Something of an Exaggeration
If media reports were to be taken at face value, then one could be forgiven for thinking that the decision of Justice Perram (7 April 2015 Federal Court of Australia in Dallas Buyers Club LLC and Voltage Pictures Club LLC vIINet limited, Internode Pty Ltd, Amnet Broadband Pty Ltd, Dodo Services Pty Ltd, Adam Internet Pty Ltd and Wideband Networks Pty Ltd [http://www.judgments.fedcourt.gov.au/judgments/Judgments/fca/single/2015/2015fca0317]) was about to trigger a Spanish Inquisition style invasion of homes to check the screen viewing and downloading habits of most of the country irespect of movie downloads.
The decision does not do that. It was a decision about preliminary discovery only. It does not seek to address the merits of the basic allegation of breach of copyright flowing from downloading of copyright material but simply to make certain information [web addresses held by Internet Service Providers to which addresses copyright material was downloaded] available which, when considered, may or may not lead to further litigation.
Justice Perram’s carefully prepared judgement involves a detailed examination of the wording of relevant Court rules relating to Preliminary Discovery, the purpose of Preliminary Discovery and the application of relevant principles to the facts before him.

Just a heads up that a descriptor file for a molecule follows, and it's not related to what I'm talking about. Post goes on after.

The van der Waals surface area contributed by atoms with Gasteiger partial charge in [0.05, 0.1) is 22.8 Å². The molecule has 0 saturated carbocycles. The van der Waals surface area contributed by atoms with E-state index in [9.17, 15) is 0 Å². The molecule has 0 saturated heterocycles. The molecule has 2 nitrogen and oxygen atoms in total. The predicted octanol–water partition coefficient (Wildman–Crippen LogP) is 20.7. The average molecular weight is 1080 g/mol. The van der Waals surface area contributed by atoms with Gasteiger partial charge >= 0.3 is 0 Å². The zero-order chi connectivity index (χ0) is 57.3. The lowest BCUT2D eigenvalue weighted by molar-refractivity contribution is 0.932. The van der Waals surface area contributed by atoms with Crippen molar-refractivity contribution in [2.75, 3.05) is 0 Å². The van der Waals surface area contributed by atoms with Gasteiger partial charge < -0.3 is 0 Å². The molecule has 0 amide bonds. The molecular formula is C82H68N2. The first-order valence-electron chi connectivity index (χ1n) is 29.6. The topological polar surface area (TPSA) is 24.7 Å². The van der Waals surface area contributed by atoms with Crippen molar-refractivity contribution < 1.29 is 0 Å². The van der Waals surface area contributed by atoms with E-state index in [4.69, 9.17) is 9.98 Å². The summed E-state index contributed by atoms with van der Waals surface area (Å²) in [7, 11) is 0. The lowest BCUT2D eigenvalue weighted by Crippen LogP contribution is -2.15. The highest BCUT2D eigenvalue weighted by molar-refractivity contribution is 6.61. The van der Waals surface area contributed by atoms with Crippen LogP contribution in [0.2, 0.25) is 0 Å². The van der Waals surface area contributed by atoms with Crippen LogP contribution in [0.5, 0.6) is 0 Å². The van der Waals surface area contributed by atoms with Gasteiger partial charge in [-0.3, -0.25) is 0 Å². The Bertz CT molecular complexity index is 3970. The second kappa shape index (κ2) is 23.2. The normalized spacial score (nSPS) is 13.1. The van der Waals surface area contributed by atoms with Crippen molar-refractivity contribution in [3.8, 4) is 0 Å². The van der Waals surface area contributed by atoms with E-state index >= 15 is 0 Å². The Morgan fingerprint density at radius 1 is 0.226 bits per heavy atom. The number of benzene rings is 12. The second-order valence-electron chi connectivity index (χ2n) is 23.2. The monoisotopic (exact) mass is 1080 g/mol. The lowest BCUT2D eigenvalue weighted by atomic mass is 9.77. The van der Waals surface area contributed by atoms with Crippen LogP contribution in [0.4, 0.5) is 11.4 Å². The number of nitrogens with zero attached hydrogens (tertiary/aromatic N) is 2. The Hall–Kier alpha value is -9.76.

His decision is, no doubt, one which causes concern to Internet Service Providers but is obviously one which turns on its precise facts.
Interestingly, in his decision, Justice Perram seeks to provide some protection to the population at large against “speculative invoicing” which occurred in not dissimilar circumstances in United States of America. He did so by flagging the imposition a condition requiring drafts of any correspondence to Internet account holders identified being returned to the court for approval.
His Honour also, in response to a submission by the Internet Service Providers to the effect that Privacy laws should be borne in mind by the Court as preventing the disclosure of the relevant Internet addresses, held that it is for the Court to seek to balance the rights of copyright owners not to have their copyright infringed with the right of individuals to have their private information, such as internet addresses, kept private.
Justice Perram ordered that the matter be returned to the Court on 21 April 2015 but given the nature of the issues considered, I see it is highly likely that one or other of the relevant Internet service providers will appeal the decision.